Friday, 22 May 2015

The Witcher 3: First Impressions

I’ve sunk nearly 10 hours into The Witcher 3, so I thought I’d post some initial impressions before the full review which, given the size of the game, will likely take some time. I played through the Tutorial/Prologue areas in this time, so these impressions will be based on a somewhat limited slice of the full game.

Let’s begin with technical performance. Prior to release, early benchmarks suggested I might have a troublesome time with The Witcher 3, even with a GTX780 not quite as cutting edge today compared to the new 900 range, but I expected it to hold its own. And I’m pleased to say that those early benchmarks weren’t entirely accurate. That’s not to say that performance isn’t in need of improvement – it surely is! But in its current state, though not as good as perhaps it could/should be, performance is consistently solid.

I initially attempted to run the game with everything set to maximum – even that fancy ‘Hairworks’ thing – and was able to get around 20-30 FPS, although it would frequently drop below this during fast paced battles or when traversing the exterior environments. So, not ideal. I then began to drop settings, tweaking various sliders and turning off unwanted effects (such as motion blur) until I had a rock solid 60FPS. I was able to achieve this on a mixture of Medium/High, although it did make the game look noticeably worse. So I tweaked some more, eventually settling upon an acceptable balance of pretty/performance which gave me a solid and consistent 45-50 FPS.

 
And The Witcher 3 is certainly a very pretty game. There are moments when, if the lighting is right due to the time of day or weather, the game can look absolutely stunning. Still shots don’t do this game justice – it’s a game you really have to see in motion to appreciate how gorgeous it can be. However, just as there are times when TW3 can astonish with its visuals, there are times when it looks, well…a little dated, and in some ways, not even as good as TW2 (the water in particular is rather flat and unimpressive). Of course, it’s important to remember that TW2 did not share such a vast scale. On the whole, TW3 is a fantastic looking game.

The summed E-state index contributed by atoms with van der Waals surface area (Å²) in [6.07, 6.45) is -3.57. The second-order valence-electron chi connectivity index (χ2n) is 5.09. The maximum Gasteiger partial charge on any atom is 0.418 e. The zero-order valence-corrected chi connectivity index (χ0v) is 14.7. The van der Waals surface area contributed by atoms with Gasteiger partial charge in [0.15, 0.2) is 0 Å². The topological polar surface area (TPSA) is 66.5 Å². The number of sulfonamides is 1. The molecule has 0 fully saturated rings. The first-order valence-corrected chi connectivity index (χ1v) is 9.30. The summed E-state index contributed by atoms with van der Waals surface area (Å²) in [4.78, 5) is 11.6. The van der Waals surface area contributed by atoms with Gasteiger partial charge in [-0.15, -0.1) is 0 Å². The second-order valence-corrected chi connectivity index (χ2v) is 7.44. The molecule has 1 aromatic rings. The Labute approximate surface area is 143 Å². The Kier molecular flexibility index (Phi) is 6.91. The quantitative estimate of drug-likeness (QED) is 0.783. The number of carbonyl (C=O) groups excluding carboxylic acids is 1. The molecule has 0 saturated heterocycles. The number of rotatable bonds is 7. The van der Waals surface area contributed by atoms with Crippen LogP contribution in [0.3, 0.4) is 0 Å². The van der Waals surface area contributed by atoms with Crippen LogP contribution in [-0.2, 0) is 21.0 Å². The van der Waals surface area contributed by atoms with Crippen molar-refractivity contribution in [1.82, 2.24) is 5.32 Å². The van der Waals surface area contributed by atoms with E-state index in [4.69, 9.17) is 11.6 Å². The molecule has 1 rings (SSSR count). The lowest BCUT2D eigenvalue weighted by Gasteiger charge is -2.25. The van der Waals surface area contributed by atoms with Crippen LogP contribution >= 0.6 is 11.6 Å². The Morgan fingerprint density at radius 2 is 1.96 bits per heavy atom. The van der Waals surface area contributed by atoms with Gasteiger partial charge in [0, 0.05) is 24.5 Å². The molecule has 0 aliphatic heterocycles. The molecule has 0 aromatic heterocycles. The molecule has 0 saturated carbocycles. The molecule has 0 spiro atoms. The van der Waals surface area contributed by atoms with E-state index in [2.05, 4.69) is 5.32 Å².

But the graphics are only a part of building what is an incredibly detailed and immersive world to explore. Keep in mind, I’ve only played through the initial Prologue area, but this smaller, more limited environment was meticulously crafted. These early core/side missions which serve to introduce the player to the world/creatures/story and more importantly – gameplay mechanics – are brilliantly paced and structured.

I don’t know how things will pan out once I enter the ‘main’ open world area, but I appreciated how the game sensibly didn’t overwhelm the player with dozens of needless or worthless side content – it kept the core story in focus throughout. This was one of my main concerns with TW3 going open world – would it result in a lot of unnecessary padding and fetch style quests? So far, I’m pleased to say that’s not been the case at all.

 
But what about the actual gameplay? Combat feels like a slightly refined/tweaked version of TW2 system, but with more emphasis on mobility. It took some adjustment, but I do like it, although I’m not sure about some design choices regarding how the game utilises potions or bombs – not so much in combat, but in preparation. But it’s too early to form any firm judgement until I’ve progressed further and unlocked more skills. What I will say is that the default ‘normal’ difficulty isn’t worth your time. You really want to play on Hard for the best/most balanced experience. And if you really want to punish/challenge yourself, there’s an extreme difficulty which should just be titled ‘Don’t Get Hit’.

In terms of stability, I haven’t had a single crash in my time with the game, and I’ve not seen a single bug – aside from maybe an enemy or two getting ‘stuck’ on a tree or rock – but that’s more of an AI issue. Is there anything I’m not too fond of right now? Well, movement animations are a bit wonky, especially when climbing/jumping. I get the need to make Geralt more mobile in this open environment, but it’s all a bit awkward and silly looking watching him leap on the spot, or weirdly ‘surf’ down a hillside. I also really dislike the underwater swimming controls, which are just annoying and often result in me swimming in the wrong direction. Maybe I just need more time to get used to them.